Okay, it seems I came off a little *harsh* in my last post. Ops! Didn't realize there was actually somebody reading this thing ;)
I think it's wonderful that people spend their hard earned money on gifts for other people. I think it's tragic that some people max out their credit cards every year because they feel compelled to express their love with gifts they can't afford.
If someone happens to buy me a gift this year, I will say "Thank you very much! Merry Christmas!" and I will not turn my nose up because it's not "home made" I will feel very grateful that I have received a gift at all.
It may even be possible (maybe just a little) that I'm over compensating for the fact that this year I can't afford to buy as many gifts as I'd like to, or spend as much on gifts as I would like to. In previous years making gifts was more of a statement than a necessity.
I absolutely hate the fact that somewhere inside I feel really guilty that I can't buy stuff this Christmas.
Are these my own personal issues, or is this a larger problem everyone is suffering from this year?
Sunday, November 23, 2008
Saturday, November 15, 2008
No, it's not too early to be thinking about Christmas.
Yes it drives me crazy that the decorations go up in the mall the day after Halloween. (So many years working retail management has given me a healthy loathing for malls in November and December, and I try to stay far, far away from them.) And yes I hate the fact that the focus of Christmas is shopping, shopping and more shopping. Also I hate the fact that so many adverts push warm fuzzies on us for months, building all our expectations of Christmas bliss so we go off to celebrate with our (somewhat) dysfunctional families thinking (at least a little) "Hmmm, it's not like in the commercials." Do I sound a little bitter? Well, working open to close on christmas Eve and then being there on boxing day (the launch of boxing week....) at 6am tends to put a damper on celebrations now matter how festive I try to be.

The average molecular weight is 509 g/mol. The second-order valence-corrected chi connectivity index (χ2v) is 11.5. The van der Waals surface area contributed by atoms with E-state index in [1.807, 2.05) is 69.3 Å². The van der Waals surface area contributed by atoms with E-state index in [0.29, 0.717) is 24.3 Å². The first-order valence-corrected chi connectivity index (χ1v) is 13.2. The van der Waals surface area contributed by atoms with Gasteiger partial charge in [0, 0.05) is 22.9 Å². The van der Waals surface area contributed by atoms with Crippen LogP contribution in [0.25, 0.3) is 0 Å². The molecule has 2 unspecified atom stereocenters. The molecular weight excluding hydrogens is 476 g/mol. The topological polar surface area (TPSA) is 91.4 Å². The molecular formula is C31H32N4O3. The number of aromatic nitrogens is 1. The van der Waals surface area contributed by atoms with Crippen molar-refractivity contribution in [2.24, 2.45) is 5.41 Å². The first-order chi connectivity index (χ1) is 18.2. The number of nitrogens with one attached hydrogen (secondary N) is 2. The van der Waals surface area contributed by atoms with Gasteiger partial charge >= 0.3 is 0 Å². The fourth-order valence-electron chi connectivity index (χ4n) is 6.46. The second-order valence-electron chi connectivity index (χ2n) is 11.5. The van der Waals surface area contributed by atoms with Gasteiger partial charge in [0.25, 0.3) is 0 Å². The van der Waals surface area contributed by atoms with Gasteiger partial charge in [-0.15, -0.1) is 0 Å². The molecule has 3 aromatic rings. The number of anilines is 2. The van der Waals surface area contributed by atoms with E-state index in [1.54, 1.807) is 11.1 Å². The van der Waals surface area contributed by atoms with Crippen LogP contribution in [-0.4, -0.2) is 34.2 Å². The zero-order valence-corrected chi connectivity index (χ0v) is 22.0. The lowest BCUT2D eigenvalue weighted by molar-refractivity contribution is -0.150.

Now, I state again; It's not too early to be thinking about Christmas. In fact if you're just starting now, you're behind schedule. I started planning in the summer. While I'm not going to achive my goal of a 100% homemade Chrsitmas, I'm getting closer every year. In the late summer I was picking fruit, then packing and freezing, and gathering then testing recipies for homemade jam. It's not as easy as you would think and it's extremly time consuming. Also unlike the shiny crap you buy it the store, if you don't follow regrious safety precautions you gifts could make people very sick. (And please don't tell me that your great grandmother made jam for generations before moderin sterilization techniques without fist considering the average life expentancey in your great grandmother's time and all the "natural" causes that killed people.) Making jam is much harder than I thought. I'm just hoping it will be worth it.
Making all your gifts is great, but it's one heck of a challenge. I mean how many years can you really get away with giving everyone a scarf and hat you knitted yourself? Well, I'm running on the fourth and it's time for a change. I've had some bright ideas, and thinking about possibilties throughout the years makes it easier. Also working on it in little bits when you have time, not trying to squeeze it all into two months makes it more fun. I'd like to try my hand at making jewlery one year but that's really my sister-in-law's gig and I don't want to move in on her teritory (I also suspect that she's better at it than I am.) I found some amazing books on toy making at the library, but it's too late to do many this year, if I have time I will attempt a couple, and possibly launch a full scale attack next year. I occationally give art, but that the exception not the rule.